Client Details: Make sure you correctly identify who your client is and ensure you have accurate details for the client. For example, are you dealing with a person or their company? Doing this will avoid a debate as to who is liable to pay you in the future and make pursuing them easier.
Security: If you have standard terms and conditions, you should include a clause whereby the client grants you security over their assets to secure payments due to you. If a client is concerned you can access their assets, this will increase the chance of them paying you to avoid this from happening.
Guarantors: Getting multiple people or entities to guarantee a debt will allow you to pursue them in the event that your client fails to pay you. In particular, if you are dealing with a company, it is wise to have another person, such as a director of the company, to personally guarantee payments due to you. This is because a company may not have any assets. Accordingly, if a company fails to pay you, when you pursue the company they may not have any assets to repay the debt to you. In comparison, a person will often have assets in their own name, such as houses, vehicles and other personal property.
At Everingham Solomons Solicitors, we can assist with ensuring your client intake process and contracting terms provide you with maximum protection. And, in the event you are still not paid, we have deep experience in debt recovery, as Helping You is Our Business.
Click here for more information on David Southwood.
Recent amendments to regulations expand the applicability of the consumer guarantees regime under the Australian Consumer Law (ACL).
Under the current definition in section 3 of the ACL, a person is a “consumer” if the person acquires:
– goods or services that are priced at $40,000 or less;
– goods or services that are of a kind ordinarily acquired for personal, domestic or household use (regardless of the price of the goods or services); or
– a vehicle or trailer acquired for use principally in the transport of goods on public roads.
The consumer guarantees do not apply to goods acquired:
– for the purpose of re-supply;
– for using them or transforming them through processing, production or manufacture; or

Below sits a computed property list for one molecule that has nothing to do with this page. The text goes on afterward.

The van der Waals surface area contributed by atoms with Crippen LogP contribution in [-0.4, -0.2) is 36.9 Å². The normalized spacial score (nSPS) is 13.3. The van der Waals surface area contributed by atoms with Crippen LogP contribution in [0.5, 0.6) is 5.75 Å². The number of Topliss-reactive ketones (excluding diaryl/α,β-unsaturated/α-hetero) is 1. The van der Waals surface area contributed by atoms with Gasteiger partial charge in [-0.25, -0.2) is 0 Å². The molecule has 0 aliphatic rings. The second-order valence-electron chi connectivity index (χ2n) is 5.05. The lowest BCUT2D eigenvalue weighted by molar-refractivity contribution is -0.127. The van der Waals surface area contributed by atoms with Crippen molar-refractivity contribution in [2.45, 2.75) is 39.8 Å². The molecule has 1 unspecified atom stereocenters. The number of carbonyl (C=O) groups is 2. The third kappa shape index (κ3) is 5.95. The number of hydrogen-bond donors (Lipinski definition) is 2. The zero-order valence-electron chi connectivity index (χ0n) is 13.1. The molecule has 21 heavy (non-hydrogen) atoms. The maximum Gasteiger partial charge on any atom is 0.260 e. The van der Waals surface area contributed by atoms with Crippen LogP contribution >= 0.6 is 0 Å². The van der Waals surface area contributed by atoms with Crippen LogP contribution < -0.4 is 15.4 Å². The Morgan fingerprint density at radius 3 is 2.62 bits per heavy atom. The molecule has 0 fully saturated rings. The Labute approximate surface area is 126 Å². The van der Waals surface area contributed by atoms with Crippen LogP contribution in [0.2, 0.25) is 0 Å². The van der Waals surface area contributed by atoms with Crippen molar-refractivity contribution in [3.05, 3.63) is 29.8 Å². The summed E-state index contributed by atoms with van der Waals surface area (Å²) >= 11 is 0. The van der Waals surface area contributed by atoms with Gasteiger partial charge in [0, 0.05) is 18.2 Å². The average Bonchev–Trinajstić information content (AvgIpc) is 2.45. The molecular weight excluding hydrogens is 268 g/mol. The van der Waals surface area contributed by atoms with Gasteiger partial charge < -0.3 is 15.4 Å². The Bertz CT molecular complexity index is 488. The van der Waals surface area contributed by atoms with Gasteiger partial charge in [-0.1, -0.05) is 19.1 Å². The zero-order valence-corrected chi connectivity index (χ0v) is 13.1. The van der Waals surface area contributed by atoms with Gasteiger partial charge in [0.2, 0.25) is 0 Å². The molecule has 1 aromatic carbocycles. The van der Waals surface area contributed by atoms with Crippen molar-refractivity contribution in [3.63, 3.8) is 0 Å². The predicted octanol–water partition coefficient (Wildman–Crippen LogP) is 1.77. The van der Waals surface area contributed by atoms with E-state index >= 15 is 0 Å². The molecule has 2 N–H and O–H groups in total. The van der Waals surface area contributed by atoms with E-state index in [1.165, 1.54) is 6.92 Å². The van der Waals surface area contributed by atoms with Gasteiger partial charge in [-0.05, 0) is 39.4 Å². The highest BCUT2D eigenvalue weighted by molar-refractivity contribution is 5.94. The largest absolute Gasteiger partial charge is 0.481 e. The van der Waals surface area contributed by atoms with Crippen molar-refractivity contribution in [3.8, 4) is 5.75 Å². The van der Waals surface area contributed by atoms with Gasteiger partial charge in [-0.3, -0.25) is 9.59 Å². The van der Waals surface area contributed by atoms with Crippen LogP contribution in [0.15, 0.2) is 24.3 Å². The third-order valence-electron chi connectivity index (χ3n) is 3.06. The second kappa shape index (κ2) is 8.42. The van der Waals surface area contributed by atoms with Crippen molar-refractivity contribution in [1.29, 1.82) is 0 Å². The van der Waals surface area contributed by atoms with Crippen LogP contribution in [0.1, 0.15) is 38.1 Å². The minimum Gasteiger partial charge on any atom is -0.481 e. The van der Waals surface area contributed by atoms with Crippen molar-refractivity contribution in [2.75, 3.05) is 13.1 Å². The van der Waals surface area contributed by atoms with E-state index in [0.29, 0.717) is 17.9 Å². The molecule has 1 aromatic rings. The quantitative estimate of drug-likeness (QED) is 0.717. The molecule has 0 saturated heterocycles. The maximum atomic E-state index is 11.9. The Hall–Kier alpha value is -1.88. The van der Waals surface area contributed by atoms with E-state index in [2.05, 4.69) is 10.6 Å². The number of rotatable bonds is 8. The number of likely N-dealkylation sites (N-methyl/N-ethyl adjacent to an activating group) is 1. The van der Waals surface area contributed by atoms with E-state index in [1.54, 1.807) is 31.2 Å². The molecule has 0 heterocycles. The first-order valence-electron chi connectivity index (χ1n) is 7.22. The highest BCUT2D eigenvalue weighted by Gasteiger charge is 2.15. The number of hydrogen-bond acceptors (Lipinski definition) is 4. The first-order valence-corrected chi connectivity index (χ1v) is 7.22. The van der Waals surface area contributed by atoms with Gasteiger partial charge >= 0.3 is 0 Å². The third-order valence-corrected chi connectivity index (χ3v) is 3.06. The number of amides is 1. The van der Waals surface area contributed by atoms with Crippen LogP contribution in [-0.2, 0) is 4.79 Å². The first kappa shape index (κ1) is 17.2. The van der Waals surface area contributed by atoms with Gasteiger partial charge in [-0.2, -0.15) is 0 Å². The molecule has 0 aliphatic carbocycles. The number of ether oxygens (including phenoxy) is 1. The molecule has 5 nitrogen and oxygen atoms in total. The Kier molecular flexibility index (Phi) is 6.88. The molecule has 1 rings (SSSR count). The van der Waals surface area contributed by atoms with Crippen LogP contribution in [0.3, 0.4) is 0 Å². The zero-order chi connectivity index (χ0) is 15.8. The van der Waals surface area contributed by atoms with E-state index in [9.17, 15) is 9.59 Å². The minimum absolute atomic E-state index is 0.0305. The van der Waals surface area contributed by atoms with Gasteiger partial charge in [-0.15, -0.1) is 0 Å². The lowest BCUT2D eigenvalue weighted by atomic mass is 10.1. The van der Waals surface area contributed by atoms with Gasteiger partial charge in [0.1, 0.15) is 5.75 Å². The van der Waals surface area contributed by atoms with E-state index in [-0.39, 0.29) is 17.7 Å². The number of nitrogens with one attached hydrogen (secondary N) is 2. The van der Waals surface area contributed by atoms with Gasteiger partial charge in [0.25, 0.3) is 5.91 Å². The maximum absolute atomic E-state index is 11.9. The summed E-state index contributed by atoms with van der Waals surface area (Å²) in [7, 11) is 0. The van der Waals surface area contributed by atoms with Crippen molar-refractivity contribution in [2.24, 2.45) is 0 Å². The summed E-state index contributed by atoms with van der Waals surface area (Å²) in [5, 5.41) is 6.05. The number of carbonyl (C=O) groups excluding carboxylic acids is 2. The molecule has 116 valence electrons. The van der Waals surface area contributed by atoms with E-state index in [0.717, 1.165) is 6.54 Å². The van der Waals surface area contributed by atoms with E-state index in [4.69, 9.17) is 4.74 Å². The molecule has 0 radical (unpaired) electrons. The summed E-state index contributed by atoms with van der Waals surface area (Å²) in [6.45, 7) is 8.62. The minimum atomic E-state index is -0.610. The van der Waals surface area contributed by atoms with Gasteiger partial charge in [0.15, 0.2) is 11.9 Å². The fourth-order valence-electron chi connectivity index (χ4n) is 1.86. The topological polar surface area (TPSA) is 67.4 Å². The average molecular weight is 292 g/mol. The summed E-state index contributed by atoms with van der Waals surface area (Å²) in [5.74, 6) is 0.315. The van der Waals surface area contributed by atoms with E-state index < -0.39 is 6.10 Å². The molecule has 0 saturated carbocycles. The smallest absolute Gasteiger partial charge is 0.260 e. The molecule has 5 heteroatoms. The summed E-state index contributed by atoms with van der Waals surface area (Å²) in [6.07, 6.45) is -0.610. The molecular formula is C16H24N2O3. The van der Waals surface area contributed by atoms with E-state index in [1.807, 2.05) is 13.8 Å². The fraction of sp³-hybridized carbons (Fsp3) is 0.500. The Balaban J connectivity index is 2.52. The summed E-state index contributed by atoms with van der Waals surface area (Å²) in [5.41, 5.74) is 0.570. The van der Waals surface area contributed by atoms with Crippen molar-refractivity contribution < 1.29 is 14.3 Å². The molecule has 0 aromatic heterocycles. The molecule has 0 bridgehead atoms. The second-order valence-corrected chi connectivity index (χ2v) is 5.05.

– for repairing or treating other goods or fixtures on land.
From 1 July 2021, the definition of “consumer” under the ACL will be the same except that the monetary threshold of $40,000 will increase to $100,000.
Increasing the monetary threshold to $100,000 means many large commercial transactions that were previously not subject to the ACL will be subject to the consumer guarantees regime from 1 July 2021.
If you are a supplier who may be impacted by the change, you should immediately ascertain the price of your goods or services and find out whether your customers fall under the new definition of “consumer”. If your customers are considered “consumers” under the ACL, you should:
– seek advice on what consumer guarantees will be implied into your transactions and ensure that your goods or services comply with these guarantees;
– review your contracts and terms & conditions to ensure they are up to date and capture the requirements of the ACL;
– provide trainings to your employees so that they understand what rights and remedies consumers are entitled to under the ACL and ensure your employees do not accidently mislead or misinform customers in a manner that contradicts the ACL;
Everingham Solomons have experienced Solicitors who can advise you on the Australian Consumer Law. Please do not hesitate to contact us for any legal advice you may need because Helping You is Our Business.
COVID-19 is continuing to have an enormous social and business cost in Australia and governments both State and Federal have been doing their best to provide assistance.
Currently many small businesses are relying upon government wage subsidies for ongoing viability. A leading economics research firm has projected that almost 1/4 of a million small businesses are at risk of failure.
The Federal Government recently announced new insolvency laws aimed at assisting small businesses to regain viability. These laws are modelled on legislation that has been in place in the US for many years commonly known as “Chapter 11”. The objective is to provide a process that potentially allows stressed businesses to take action to restructure before it becomes too late to save the business.
The key points of the new laws are –
• They are intended to commence on 1 January 2021 following the lifting of various temporary COVID-19 insolvency relief measures;
• They will be available to “small companies” which is defined as any incorporated business with liabilities of less than $1 million;
• A company wishing to access the provisions will have 20 business days to propose a debt restructuring plan during which the company can continue to trade;
• A new category of insolvency practitioner will be introduced specifically to assist companies with restructuring plans; and most importantly
• Unlike current insolvency procedures, during the initial part of the restructuring process, the company will remain under the control of its directors.
It is hoped that these new processes will be less costly to implement and more tailored to individual circumstances than existing measures.
The full details of the provisions are yet to be announced. The Business Law Team at Everingham Solomons will follow the developments closely because, Helping You is Our Business.